When I was a little girl in the early 1960s, there was a delightful satiric show on NBC my parents loved called “That Was the Week that Was.” I later realized it was peopled with incredible talent. The writers or cast included Tom Lehrer (“Vatican Rag”), Gloria Steinem, David Frost, Calvin Trillin, Alan Alda, Mike Nichols and Steve Allen.
Today, I’m looking at “The week or two that was” for standout news developments affecting state and church. First the bad news, then the good.
We’ve been fruitful, and fruitful, and fruitful….
This week, the World Wildlife Fund issued a startling new “Living Planet Report” that shows most populations of the major animal groups — mammals, birds, amphibians, reptiles, fish — have dropped by nearly 70 percent since 1970.
“It is very much a red flag and a warning signal that the life support system on Earth is in trouble,” says Rebecca Shaw, chief scientist at the fund.
The driving force is not climate change, although humans are also responsible for that, but habitat loss due to food production and unsustainable diets. There are simply too many of us!
The biblical deity commands Adam and Eve in Genesis 1:28: “Be fruitful, and multiply, and replenish the Earth, and subdue it: and have dominion.” Boy, has humankind ever been obedient. The human population has gone from 3 billion in 1960 to 7.98 billion today. As the Worldometer reminds us, it took until 1800 for the world population to reach 1 billion, 130 years for the second billion, only 30 years for the third billion, 15 years for the fourth billion and only 13 years for the fifth billion.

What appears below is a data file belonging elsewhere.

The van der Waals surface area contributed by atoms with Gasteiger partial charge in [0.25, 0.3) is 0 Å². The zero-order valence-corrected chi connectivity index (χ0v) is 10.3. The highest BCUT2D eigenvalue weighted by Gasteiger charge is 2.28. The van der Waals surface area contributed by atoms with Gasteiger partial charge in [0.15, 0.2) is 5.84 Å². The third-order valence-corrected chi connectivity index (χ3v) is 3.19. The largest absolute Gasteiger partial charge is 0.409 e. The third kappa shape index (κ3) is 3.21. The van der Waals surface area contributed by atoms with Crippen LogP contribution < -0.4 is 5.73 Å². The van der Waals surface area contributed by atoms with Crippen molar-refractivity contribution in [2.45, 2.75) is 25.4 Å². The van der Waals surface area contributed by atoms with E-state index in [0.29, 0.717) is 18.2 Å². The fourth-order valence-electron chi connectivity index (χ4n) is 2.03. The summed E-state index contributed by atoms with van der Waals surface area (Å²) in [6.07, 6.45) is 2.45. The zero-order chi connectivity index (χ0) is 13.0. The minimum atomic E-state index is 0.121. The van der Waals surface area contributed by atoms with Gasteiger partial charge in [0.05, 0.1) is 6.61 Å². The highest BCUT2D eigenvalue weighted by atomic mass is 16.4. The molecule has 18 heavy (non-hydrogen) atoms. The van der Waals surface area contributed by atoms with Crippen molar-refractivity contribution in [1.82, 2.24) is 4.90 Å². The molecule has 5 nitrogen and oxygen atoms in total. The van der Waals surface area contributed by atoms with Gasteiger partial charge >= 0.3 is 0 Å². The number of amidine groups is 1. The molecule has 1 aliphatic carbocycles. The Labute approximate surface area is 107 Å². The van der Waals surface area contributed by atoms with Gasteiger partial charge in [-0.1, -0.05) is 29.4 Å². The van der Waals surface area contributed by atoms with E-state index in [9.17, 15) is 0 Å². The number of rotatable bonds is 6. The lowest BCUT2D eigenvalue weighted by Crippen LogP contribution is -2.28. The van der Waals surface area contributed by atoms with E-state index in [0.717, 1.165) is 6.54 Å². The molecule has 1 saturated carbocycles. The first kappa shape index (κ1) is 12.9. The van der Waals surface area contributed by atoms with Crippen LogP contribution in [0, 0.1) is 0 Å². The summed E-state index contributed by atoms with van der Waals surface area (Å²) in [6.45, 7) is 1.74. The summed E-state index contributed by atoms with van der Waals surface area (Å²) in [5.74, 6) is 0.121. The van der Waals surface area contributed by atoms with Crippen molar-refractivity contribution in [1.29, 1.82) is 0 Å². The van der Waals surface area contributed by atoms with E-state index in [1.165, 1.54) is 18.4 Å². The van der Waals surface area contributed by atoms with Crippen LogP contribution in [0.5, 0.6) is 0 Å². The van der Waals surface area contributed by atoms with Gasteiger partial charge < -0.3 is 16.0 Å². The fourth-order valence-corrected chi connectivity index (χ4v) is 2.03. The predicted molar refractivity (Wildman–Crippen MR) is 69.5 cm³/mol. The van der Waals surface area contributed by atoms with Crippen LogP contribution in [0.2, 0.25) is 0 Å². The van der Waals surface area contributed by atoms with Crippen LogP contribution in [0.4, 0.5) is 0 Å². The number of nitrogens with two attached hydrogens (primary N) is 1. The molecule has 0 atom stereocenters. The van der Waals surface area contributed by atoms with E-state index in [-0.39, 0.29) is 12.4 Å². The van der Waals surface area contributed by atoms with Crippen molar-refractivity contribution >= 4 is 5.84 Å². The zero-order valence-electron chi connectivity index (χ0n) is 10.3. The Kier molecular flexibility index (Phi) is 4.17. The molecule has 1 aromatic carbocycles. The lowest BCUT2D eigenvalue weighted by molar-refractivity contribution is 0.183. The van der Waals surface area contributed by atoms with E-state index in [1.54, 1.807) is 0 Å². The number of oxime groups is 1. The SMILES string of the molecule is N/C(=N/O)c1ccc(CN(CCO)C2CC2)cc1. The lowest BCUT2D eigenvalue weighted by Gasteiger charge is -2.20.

Think about it: In 1970, there were roughly half as many people in the world as there are now. How can we preserve quality of life and ecological balance on our planet when Earth is overrun with overconsuming people? Yet we never hear talk of overpopulation anymore. Our smug species, after all, has dominion over the planet, and if we have to deforest and invade habitats to feed and shelter ourselves, sobeit.
Readers old enough to remember the Pogo cartoon strip will never forget the famous Earth Day cartoon of 1970, proclaiming ungrammatically, but accurately: “We have met the enemy, and he is us.”
Religion deserves blame for much of our species’ profligate reproduction. It not only posits us as the center and be-all of creation but insists “every sperm is sacred” and that women’s purpose is to breed.
Humans, we must do better, or we will leave our descendants a nearly uninhabitable planet devoid of that rich diversity of verdant and glorious life that has made Earth such a (potential) paradise.
One man, so much damage